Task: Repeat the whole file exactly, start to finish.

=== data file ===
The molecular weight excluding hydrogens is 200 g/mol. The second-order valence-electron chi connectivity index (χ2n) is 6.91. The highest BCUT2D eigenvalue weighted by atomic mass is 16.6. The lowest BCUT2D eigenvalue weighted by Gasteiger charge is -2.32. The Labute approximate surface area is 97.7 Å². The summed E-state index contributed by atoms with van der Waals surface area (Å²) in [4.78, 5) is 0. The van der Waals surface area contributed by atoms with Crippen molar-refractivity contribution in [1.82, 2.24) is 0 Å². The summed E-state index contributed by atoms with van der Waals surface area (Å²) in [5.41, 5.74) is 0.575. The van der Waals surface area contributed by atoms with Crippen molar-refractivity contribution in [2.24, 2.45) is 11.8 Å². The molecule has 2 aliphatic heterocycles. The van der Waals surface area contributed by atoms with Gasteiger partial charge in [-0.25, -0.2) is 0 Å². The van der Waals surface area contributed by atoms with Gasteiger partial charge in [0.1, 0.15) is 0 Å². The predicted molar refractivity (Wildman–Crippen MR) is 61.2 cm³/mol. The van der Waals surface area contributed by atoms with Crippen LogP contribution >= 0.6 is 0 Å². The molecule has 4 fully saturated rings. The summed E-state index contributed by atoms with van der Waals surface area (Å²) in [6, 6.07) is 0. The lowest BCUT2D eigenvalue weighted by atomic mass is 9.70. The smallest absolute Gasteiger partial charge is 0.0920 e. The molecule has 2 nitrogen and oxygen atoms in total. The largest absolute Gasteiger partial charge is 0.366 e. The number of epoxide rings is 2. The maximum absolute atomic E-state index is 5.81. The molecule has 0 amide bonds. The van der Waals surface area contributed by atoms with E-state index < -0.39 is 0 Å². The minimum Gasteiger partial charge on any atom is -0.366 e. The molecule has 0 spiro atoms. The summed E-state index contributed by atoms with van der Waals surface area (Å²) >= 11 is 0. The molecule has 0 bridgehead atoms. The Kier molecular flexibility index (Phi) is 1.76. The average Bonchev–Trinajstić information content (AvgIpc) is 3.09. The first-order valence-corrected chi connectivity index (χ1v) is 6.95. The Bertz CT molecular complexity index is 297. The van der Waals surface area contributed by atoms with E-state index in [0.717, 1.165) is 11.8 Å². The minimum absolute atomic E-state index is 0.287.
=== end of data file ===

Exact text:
The molecular weight excluding hydrogens is 200 g/mol. The second-order valence-electron chi connectivity index (χ2n) is 6.91. The highest BCUT2D eigenvalue weighted by atomic mass is 16.6. The lowest BCUT2D eigenvalue weighted by Gasteiger charge is -2.32. The Labute approximate surface area is 97.7 Å². The summed E-state index contributed by atoms with van der Waals surface area (Å²) in [4.78, 5) is 0. The van der Waals surface area contributed by atoms with Crippen molar-refractivity contribution in [1.82, 2.24) is 0 Å². The summed E-state index contributed by atoms with van der Waals surface area (Å²) in [5.41, 5.74) is 0.575. The van der Waals surface area contributed by atoms with Crippen molar-refractivity contribution in [2.24, 2.45) is 11.8 Å². The molecule has 2 aliphatic heterocycles. The van der Waals surface area contributed by atoms with Gasteiger partial charge in [-0.25, -0.2) is 0 Å². The van der Waals surface area contributed by atoms with Gasteiger partial charge in [0.1, 0.15) is 0 Å². The predicted molar refractivity (Wildman–Crippen MR) is 61.2 cm³/mol. The van der Waals surface area contributed by atoms with Crippen LogP contribution >= 0.6 is 0 Å². The molecule has 4 fully saturated rings. The summed E-state index contributed by atoms with van der Waals surface area (Å²) in [6, 6.07) is 0. The lowest BCUT2D eigenvalue weighted by atomic mass is 9.70. The smallest absolute Gasteiger partial charge is 0.0920 e. The molecule has 2 nitrogen and oxygen atoms in total. The largest absolute Gasteiger partial charge is 0.366 e. The number of epoxide rings is 2. The maximum absolute atomic E-state index is 5.81. The molecule has 0 amide bonds. The van der Waals surface area contributed by atoms with E-state index < -0.39 is 0 Å². The minimum Gasteiger partial charge on any atom is -0.366 e. The molecule has 0 spiro atoms. The summed E-state index contributed by atoms with van der Waals surface area (Å²) >= 11 is 0. The molecule has 0 bridgehead atoms. The Kier molecular flexibility index (Phi) is 1.76. The average Bonchev–Trinajstić information content (AvgIpc) is 3.09. The first-order valence-corrected chi connectivity index (χ1v) is 6.95. The Bertz CT molecular complexity index is 297. The van der Waals surface area contributed by atoms with E-state index in [0.717, 1.165) is 11.8 Å². The minimum absolute atomic E-state index is 0.287.